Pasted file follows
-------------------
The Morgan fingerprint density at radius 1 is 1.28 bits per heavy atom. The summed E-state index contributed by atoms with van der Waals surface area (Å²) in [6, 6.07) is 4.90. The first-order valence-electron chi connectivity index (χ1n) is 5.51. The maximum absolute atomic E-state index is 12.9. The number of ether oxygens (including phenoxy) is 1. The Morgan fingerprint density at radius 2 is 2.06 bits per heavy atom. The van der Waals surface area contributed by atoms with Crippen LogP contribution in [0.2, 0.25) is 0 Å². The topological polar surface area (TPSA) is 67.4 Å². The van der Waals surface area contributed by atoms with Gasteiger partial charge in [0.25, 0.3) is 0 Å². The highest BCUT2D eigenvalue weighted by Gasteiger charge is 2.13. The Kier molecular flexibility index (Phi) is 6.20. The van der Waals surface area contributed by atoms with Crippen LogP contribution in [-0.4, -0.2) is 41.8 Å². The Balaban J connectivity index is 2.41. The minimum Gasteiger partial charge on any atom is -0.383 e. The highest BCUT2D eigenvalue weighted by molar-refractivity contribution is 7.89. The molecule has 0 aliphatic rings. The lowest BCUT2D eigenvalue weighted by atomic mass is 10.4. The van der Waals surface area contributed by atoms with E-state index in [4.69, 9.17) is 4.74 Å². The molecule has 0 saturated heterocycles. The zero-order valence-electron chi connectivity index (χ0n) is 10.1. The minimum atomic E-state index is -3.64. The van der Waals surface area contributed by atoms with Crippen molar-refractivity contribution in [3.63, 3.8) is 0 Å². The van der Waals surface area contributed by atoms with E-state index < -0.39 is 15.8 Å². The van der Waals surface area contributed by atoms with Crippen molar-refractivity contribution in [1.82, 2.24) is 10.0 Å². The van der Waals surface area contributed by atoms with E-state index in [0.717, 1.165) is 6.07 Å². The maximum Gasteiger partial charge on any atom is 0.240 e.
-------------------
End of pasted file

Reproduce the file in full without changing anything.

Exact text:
The Morgan fingerprint density at radius 1 is 1.28 bits per heavy atom. The summed E-state index contributed by atoms with van der Waals surface area (Å²) in [6, 6.07) is 4.90. The first-order valence-electron chi connectivity index (χ1n) is 5.51. The maximum absolute atomic E-state index is 12.9. The number of ether oxygens (including phenoxy) is 1. The Morgan fingerprint density at radius 2 is 2.06 bits per heavy atom. The van der Waals surface area contributed by atoms with Crippen LogP contribution in [0.2, 0.25) is 0 Å². The topological polar surface area (TPSA) is 67.4 Å². The van der Waals surface area contributed by atoms with Gasteiger partial charge in [0.25, 0.3) is 0 Å². The highest BCUT2D eigenvalue weighted by Gasteiger charge is 2.13. The Kier molecular flexibility index (Phi) is 6.20. The van der Waals surface area contributed by atoms with Crippen LogP contribution in [-0.4, -0.2) is 41.8 Å². The Balaban J connectivity index is 2.41. The minimum Gasteiger partial charge on any atom is -0.383 e. The highest BCUT2D eigenvalue weighted by molar-refractivity contribution is 7.89. The molecule has 0 aliphatic rings. The lowest BCUT2D eigenvalue weighted by atomic mass is 10.4. The van der Waals surface area contributed by atoms with E-state index in [4.69, 9.17) is 4.74 Å². The molecule has 0 saturated heterocycles. The zero-order valence-electron chi connectivity index (χ0n) is 10.1. The minimum atomic E-state index is -3.64. The van der Waals surface area contributed by atoms with Crippen molar-refractivity contribution in [3.63, 3.8) is 0 Å². The van der Waals surface area contributed by atoms with E-state index < -0.39 is 15.8 Å². The van der Waals surface area contributed by atoms with Crippen molar-refractivity contribution in [1.82, 2.24) is 10.0 Å². The van der Waals surface area contributed by atoms with E-state index in [0.717, 1.165) is 6.07 Å². The maximum Gasteiger partial charge on any atom is 0.240 e.